Monday, March 30, 2009

Is the party over?

The markets are down about 3.5% today following a modest decline on Friday. I think it is important to keep this move in perspective. On the one hand we are still up 16% from the lows we reached on March 9th which is a respectable move. Another way to look at it is that where we are today is where we were a few hours after Tim Geithner announced the government’s plan to remove “legacy” assets from bank balance sheets.

Even during the course of the main rally there was a lot of disagreement as to how real it was. Some thought it signalled a bottoming or others that it was a sucker rally that would soon reverse itself and retest the lows.

Personally I think it is too early to answer this question. Todays move was big but not outrageous in the context of what has been going on. It’s important to remember that what got the big rally going was a few comments from Vikram Pandit about how things were looking up at Citibank followed by similar comments from the CEOs of other banks. Since then we have also gotten some economic data which was bad but no worse than people had expected. We also got the Geithner plan fully fleshed out. The markets ran ahead on this but we never got close to the level that we got to in the euphoria in the run up to the inauguration.

Generally my view is the following. The markets are counting on bad economic data and maybe even bad earning data for the first quarter so the data would have to be really shockingly bad for the markets to trade down on data and earnings. Additionally the markets tend to look toward the future and while there is uncertainty about the effectiveness of the various government programs the markets know they will take time to work. I don’t think we’ll move too much on economic data until the second or third quarter when we start to get hard numbers about whether the stimulus package and banking support programs are having an effect.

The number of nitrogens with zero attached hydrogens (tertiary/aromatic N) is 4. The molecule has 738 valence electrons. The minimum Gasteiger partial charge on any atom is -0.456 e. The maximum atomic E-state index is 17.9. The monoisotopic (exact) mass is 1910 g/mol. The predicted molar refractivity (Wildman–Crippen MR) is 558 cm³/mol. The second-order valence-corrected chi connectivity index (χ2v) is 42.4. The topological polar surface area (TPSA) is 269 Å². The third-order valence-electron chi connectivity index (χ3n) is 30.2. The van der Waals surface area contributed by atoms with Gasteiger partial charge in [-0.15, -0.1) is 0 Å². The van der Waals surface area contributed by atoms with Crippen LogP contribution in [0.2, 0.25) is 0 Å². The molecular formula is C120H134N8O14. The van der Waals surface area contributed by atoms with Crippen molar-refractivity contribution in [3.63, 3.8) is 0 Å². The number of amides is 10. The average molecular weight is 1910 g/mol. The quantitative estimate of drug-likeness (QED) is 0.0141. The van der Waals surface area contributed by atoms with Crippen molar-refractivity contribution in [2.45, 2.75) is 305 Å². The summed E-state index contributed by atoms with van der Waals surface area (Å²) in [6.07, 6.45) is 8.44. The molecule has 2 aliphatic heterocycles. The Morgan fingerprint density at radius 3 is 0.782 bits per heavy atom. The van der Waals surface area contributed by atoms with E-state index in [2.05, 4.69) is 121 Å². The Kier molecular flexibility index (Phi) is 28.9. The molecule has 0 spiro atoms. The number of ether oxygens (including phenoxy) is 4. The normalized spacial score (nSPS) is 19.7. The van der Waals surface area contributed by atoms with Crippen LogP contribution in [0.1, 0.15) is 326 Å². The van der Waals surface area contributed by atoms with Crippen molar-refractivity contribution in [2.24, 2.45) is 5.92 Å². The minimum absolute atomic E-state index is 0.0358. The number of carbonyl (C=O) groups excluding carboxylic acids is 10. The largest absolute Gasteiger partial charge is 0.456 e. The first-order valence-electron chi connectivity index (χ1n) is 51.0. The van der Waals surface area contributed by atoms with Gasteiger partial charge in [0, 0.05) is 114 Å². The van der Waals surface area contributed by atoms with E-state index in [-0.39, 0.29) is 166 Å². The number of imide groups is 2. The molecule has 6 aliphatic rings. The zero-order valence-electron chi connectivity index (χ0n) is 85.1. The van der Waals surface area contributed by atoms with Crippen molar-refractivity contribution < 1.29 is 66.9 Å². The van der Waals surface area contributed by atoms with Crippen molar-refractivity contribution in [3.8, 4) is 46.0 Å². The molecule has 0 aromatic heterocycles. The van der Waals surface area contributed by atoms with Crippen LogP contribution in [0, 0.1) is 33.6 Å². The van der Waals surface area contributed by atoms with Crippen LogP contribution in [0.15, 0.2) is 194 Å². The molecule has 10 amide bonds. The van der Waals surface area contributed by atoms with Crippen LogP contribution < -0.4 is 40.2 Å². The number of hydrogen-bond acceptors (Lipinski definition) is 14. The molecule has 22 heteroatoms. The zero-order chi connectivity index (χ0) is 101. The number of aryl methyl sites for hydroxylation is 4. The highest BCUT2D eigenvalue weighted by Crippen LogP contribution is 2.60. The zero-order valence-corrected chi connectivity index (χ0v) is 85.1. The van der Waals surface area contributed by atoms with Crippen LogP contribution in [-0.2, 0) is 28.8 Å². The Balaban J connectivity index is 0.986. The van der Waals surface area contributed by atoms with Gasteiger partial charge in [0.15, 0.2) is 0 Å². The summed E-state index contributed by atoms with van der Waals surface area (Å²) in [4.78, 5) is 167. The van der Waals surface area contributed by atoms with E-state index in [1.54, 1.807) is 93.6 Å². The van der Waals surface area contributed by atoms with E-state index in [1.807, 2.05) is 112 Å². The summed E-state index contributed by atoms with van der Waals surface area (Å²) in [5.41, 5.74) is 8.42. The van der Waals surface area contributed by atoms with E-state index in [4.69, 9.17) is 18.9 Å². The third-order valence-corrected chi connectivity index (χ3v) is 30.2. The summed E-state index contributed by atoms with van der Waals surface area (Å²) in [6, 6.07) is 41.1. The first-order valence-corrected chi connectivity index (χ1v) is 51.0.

Having said that the markets are willing to give the economy time to recover I think there are certain things that will move the markets because it is not possible for them to anticipate them. Those things are US government actions and international events.

Today was an example of US government action. The Treasury Secretary said over the weekend that some banks would need massive assistance, and the markets took that as a bad sign even though he said the aid would be forthcoming. The government also took some aggressive moves against the auto-industry removing the CEO of GM and basically setting strict deadlines for the resolution of the auto-industry problems. This aggressive stance spooked the markets a little but was probably necessary in order to get the various stakeholders, to concentrate on a solution.

The other thing that can’t be ruled out are problems internationally. There are very serious problems in Europe both on its periphery and within the Eurozone itself. A major default by a Eurozone country or a serious political problem in the Ukraine that draws in Russia would be very bad for markets which are generally already nervous. Add to this the very interesting dialog between the US and China about what the form of the international monetary system should look take and you have a combustible mix for the G20 meeting this week.

So I can’t really say whether the market will hold this rally or not, I can tell you that the high intraday volatility is here to stay.

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